WeWork office in Dublin

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One of the eagerly awaited stock exchange listings of the year – the IPO of the office real estate lender WeWork – is currently in question.

The uncertainty is due to the company being reportedly pressured by its largest external investor, the Japanese company SoftBank, to drop its stock market plans amid concern over the declining valuation.

The company had a value of $ 47 billion (£ 38 billion) last year, but it is reportedly under $ 20 billion in price.

Other well-known and high-loss companies, such as the Lyft and Uber Ride Hail apps and the Slack messaging app, are struggling to maintain their initial ratings.

The companies belonged to a group of much-praised "unicorns" – privately owned start-ups worth more than $ 1 billion.

The trio launched its Initial Public Offerings (IPOs) this year. But while Slack is still trading near the quoted price, both Uber and Lyft are trading much lower.

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WeWork, co-founded by its CEO Adam Neumann, has not yet made a profit

Supported by venture capital firms, which were allowed to grow at high losses, companies have been more skeptical since the listing of their shares.

So will the flotation bubble burst right away?

There are concerns about the outlook for global economic growth given factors such as the US-China trade war and Brexit uncertainty.

Some argue that in difficult economic circumstances, businesses and consumers will reduce their spending on things such as taxi rides and workstation apps – not to mention office space rental expenses.

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Tech analyst Richard Kramer, founder of Arete Research, said, "These are obviously very different companies, but the point is that they are losing money, consuming and relying on money to grow very fast over time maintain.

"If anything has changed in the mood music, then it is the case that several market segments are increasingly pricing in a recession.

"At the same time these new IPOs [Initial Public Offerings] depend on continuous sales growth to make a first profit. "

He said that Uber and Lyft used on average 30 times a year, which was not enough for companies to make a profit.

"These companies are losing money," said Kramer.

"Scaling up, ie 50 to 100 trips per active user per year, requires a much larger share of consumers' purchases, and Uber and Lyft require customers to make more and more use of these purchases, but in an economically tense situation this can to be a growth. " harder to get. "

He added that the question now posed by the markets was: are these companies "recession-proof"?

What is WeWork?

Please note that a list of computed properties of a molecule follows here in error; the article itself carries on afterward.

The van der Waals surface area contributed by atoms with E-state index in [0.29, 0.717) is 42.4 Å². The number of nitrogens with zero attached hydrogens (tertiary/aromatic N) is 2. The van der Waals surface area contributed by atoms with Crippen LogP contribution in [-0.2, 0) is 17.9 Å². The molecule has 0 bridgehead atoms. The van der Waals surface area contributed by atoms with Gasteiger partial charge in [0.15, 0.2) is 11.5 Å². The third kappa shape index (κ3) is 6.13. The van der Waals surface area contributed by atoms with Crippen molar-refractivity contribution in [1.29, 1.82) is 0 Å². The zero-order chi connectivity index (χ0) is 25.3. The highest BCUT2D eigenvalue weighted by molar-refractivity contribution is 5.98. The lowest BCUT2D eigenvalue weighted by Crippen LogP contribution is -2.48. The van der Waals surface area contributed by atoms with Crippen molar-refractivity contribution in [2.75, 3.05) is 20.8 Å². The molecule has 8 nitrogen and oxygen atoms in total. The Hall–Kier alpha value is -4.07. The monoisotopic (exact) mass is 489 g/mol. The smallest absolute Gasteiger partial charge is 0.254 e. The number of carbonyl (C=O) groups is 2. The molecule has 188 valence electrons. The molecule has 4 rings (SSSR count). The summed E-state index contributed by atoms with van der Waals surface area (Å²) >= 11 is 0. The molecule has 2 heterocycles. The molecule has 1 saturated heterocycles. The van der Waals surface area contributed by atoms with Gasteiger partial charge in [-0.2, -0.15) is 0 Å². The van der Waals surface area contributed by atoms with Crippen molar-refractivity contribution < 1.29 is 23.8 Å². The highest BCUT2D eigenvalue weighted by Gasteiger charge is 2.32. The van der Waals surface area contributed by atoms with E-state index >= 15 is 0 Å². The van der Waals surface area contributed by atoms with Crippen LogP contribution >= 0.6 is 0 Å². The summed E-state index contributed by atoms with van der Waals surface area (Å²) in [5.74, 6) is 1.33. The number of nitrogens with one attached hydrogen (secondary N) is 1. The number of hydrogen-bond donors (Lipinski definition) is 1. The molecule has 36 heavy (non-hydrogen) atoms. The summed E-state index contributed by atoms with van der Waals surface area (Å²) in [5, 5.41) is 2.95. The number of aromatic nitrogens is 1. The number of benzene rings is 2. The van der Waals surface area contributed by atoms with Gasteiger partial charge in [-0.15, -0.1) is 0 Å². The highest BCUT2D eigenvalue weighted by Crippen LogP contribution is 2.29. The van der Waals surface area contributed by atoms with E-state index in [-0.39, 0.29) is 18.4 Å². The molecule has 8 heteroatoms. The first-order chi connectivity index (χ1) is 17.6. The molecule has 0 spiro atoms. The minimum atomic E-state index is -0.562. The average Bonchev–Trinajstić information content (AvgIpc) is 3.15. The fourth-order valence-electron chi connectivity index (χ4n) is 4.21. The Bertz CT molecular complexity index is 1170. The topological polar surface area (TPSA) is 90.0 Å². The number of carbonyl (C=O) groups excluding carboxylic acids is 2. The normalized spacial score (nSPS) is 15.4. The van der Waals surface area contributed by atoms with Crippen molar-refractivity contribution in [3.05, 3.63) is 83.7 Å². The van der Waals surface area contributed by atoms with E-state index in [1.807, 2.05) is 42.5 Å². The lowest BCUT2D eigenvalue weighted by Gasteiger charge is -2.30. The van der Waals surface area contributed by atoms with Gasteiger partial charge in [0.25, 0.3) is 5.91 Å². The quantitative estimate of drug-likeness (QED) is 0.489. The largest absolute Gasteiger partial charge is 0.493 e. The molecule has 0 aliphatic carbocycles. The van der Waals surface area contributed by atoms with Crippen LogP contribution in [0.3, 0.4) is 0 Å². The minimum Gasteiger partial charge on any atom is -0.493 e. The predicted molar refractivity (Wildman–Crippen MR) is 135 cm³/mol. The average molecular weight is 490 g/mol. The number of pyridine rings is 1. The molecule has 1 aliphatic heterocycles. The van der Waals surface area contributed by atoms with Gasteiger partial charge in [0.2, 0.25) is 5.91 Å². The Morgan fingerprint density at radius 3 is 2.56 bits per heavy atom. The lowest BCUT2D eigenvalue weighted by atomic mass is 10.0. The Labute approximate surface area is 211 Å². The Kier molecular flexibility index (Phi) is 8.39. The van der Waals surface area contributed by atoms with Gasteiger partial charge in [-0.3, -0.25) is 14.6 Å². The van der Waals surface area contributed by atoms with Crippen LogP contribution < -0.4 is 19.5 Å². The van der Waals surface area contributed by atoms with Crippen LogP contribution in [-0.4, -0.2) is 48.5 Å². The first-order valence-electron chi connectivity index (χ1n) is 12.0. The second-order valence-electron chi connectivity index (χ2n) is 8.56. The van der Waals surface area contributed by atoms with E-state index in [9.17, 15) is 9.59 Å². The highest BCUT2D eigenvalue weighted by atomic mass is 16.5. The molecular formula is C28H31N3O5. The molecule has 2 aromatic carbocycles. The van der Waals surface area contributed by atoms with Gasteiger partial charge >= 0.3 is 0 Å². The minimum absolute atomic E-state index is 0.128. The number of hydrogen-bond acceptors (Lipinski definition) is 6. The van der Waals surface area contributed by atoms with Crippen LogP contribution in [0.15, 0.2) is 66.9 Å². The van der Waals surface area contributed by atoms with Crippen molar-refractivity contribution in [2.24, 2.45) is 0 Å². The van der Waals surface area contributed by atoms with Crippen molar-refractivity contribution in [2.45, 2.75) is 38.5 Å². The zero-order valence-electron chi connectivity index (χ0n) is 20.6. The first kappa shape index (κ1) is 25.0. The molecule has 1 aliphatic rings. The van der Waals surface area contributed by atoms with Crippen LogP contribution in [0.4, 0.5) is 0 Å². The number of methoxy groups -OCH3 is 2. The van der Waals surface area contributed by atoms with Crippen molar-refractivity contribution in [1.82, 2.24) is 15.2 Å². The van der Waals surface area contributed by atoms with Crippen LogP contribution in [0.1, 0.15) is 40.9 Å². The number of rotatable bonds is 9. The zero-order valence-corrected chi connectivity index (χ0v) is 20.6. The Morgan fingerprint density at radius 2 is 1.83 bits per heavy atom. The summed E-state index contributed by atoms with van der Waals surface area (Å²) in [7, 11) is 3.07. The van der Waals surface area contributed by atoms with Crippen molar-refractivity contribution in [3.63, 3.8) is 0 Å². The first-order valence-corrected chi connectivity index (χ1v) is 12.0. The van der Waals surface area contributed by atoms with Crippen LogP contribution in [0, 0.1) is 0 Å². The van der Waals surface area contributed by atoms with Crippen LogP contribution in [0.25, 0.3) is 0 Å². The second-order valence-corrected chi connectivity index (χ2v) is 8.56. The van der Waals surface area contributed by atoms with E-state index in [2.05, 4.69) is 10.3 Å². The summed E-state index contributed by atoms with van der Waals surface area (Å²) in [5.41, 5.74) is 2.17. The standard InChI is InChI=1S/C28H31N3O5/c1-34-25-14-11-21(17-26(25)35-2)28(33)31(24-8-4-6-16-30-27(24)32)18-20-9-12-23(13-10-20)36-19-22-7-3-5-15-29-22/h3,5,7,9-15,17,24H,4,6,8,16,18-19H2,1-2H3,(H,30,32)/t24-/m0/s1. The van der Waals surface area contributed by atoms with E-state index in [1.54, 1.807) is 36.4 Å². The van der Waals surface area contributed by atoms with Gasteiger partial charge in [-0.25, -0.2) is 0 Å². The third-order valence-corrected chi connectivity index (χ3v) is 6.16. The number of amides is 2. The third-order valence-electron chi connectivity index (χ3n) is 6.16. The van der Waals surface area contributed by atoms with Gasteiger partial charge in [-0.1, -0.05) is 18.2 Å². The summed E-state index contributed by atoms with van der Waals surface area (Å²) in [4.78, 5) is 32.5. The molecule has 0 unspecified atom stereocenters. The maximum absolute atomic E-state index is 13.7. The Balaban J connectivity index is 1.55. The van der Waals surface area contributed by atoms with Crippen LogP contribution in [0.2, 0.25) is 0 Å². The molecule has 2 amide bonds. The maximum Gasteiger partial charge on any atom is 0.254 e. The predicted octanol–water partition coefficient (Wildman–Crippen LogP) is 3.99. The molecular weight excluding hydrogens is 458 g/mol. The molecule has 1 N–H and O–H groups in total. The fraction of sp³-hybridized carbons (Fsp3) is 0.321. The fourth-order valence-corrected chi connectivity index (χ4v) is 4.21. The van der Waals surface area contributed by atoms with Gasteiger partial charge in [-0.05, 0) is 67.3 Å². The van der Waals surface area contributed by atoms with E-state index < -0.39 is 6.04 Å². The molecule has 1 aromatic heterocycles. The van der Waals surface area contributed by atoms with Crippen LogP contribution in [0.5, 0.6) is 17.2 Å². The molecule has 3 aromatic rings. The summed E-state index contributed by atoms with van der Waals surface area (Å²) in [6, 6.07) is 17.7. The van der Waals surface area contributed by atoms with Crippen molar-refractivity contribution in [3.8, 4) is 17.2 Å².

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Under the direction of the charismatic Adam Neumann, WeWork offers serviced office buildings, often for small start-up companies. Critics say it must conclude long-term contracts with landlords, while it must conclude short-term contracts with its customers, making it prone to downturns should its habit dry up.

The company has lost more than $ 4 billion in capital since 2016, although revenue has doubled each year. WeWork said in its IPO filing that it could dramatically slow its expansion if it became profitable.

In 2018, WeWork lost $ 1.9 billion on sales of $ 1.8 billion. With sales of $ 1.54 billion in the first half of 2019, another $ 904 million was lost.

So far it has not made a profit, but since the beginning of 2010 it has grown rapidly and has expanded to 528 locations in 111 cities in 29 countries.

"Longer path to profitability"

Regarding Slack, he said the workstation communications app was in an unenviable position to compete with Microsoft's offer.

"When you buy Microsoft software for your business, teams are already being built," said Kramer.

Microsoft Teams is a unified communications platform that combines workplace chat, video conferencing, file storage, and application integration.

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Traders gather for a position while they wait for Slack's shares to start trading

The teams may not yet have all the features that Slack offers, but "the purchase of Slack will become an optional extra purchase," he added.

Slack also speaks more to "start-ups who want to use new tools."

Kramer concluded, "If you look at the forecasts for all of these growth companies in the early stages of the IPO, you're assuming continued growth, but the market is now predicting a lower likelihood of uninterrupted growth and a much longer path to profitability than hopeful ones Supporters originally envisaged. "